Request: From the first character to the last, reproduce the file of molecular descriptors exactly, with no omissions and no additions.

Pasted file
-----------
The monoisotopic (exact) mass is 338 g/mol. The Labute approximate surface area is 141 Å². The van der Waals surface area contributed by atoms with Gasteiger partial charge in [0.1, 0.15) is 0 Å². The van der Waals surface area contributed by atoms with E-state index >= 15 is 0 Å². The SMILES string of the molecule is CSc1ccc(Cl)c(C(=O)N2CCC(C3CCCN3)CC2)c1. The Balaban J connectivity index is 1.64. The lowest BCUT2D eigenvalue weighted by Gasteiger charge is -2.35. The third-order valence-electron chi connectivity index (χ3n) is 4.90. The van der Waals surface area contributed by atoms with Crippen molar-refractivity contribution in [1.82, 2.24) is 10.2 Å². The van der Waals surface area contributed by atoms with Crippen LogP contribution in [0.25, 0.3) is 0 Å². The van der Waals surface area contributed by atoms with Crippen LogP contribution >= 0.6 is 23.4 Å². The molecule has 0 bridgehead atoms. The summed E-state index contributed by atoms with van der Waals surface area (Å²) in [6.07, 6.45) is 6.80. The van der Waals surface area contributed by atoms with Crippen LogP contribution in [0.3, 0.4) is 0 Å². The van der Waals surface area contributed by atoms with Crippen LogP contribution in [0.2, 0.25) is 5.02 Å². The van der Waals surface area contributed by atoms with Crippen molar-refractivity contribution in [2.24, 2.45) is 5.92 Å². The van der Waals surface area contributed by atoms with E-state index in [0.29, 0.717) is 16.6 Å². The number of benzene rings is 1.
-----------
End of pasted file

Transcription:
The monoisotopic (exact) mass is 338 g/mol. The Labute approximate surface area is 141 Å². The van der Waals surface area contributed by atoms with Gasteiger partial charge in [0.1, 0.15) is 0 Å². The van der Waals surface area contributed by atoms with E-state index >= 15 is 0 Å². The SMILES string of the molecule is CSc1ccc(Cl)c(C(=O)N2CCC(C3CCCN3)CC2)c1. The Balaban J connectivity index is 1.64. The lowest BCUT2D eigenvalue weighted by Gasteiger charge is -2.35. The third-order valence-electron chi connectivity index (χ3n) is 4.90. The van der Waals surface area contributed by atoms with Crippen molar-refractivity contribution in [1.82, 2.24) is 10.2 Å². The van der Waals surface area contributed by atoms with Crippen LogP contribution in [0.25, 0.3) is 0 Å². The van der Waals surface area contributed by atoms with Crippen LogP contribution >= 0.6 is 23.4 Å². The molecule has 0 bridgehead atoms. The summed E-state index contributed by atoms with van der Waals surface area (Å²) in [6.07, 6.45) is 6.80. The van der Waals surface area contributed by atoms with Crippen LogP contribution in [0.3, 0.4) is 0 Å². The van der Waals surface area contributed by atoms with Crippen LogP contribution in [0.2, 0.25) is 5.02 Å². The van der Waals surface area contributed by atoms with Crippen molar-refractivity contribution in [2.24, 2.45) is 5.92 Å². The van der Waals surface area contributed by atoms with E-state index in [0.29, 0.717) is 16.6 Å². The number of benzene rings is 1.